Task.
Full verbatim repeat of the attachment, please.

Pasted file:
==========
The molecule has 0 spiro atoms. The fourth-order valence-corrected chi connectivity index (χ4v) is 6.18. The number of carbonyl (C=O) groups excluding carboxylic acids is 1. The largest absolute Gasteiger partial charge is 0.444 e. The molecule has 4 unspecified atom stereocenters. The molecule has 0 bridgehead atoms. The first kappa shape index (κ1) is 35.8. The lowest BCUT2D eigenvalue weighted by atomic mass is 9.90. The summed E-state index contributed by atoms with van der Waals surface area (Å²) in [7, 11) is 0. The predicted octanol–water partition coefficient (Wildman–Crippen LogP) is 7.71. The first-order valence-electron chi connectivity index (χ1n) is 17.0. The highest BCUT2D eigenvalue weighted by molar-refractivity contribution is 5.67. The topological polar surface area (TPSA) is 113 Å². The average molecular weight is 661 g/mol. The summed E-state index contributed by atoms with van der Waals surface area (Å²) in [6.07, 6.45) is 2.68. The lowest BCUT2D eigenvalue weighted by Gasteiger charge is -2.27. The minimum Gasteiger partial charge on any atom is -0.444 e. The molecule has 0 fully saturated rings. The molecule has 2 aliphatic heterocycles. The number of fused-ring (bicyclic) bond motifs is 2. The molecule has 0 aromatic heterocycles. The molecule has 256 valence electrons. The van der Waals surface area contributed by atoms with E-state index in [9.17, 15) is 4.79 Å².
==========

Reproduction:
The molecule has 0 spiro atoms. The fourth-order valence-corrected chi connectivity index (χ4v) is 6.18. The number of carbonyl (C=O) groups excluding carboxylic acids is 1. The largest absolute Gasteiger partial charge is 0.444 e. The molecule has 4 unspecified atom stereocenters. The molecule has 0 bridgehead atoms. The first kappa shape index (κ1) is 35.8. The lowest BCUT2D eigenvalue weighted by atomic mass is 9.90. The summed E-state index contributed by atoms with van der Waals surface area (Å²) in [7, 11) is 0. The predicted octanol–water partition coefficient (Wildman–Crippen LogP) is 7.71. The first-order valence-electron chi connectivity index (χ1n) is 17.0. The highest BCUT2D eigenvalue weighted by molar-refractivity contribution is 5.67. The topological polar surface area (TPSA) is 113 Å². The average molecular weight is 661 g/mol. The summed E-state index contributed by atoms with van der Waals surface area (Å²) in [6.07, 6.45) is 2.68. The lowest BCUT2D eigenvalue weighted by Gasteiger charge is -2.27. The minimum Gasteiger partial charge on any atom is -0.444 e. The molecule has 0 fully saturated rings. The molecule has 2 aliphatic heterocycles. The number of fused-ring (bicyclic) bond motifs is 2. The molecule has 0 aromatic heterocycles. The molecule has 256 valence electrons. The van der Waals surface area contributed by atoms with E-state index in [9.17, 15) is 4.79 Å².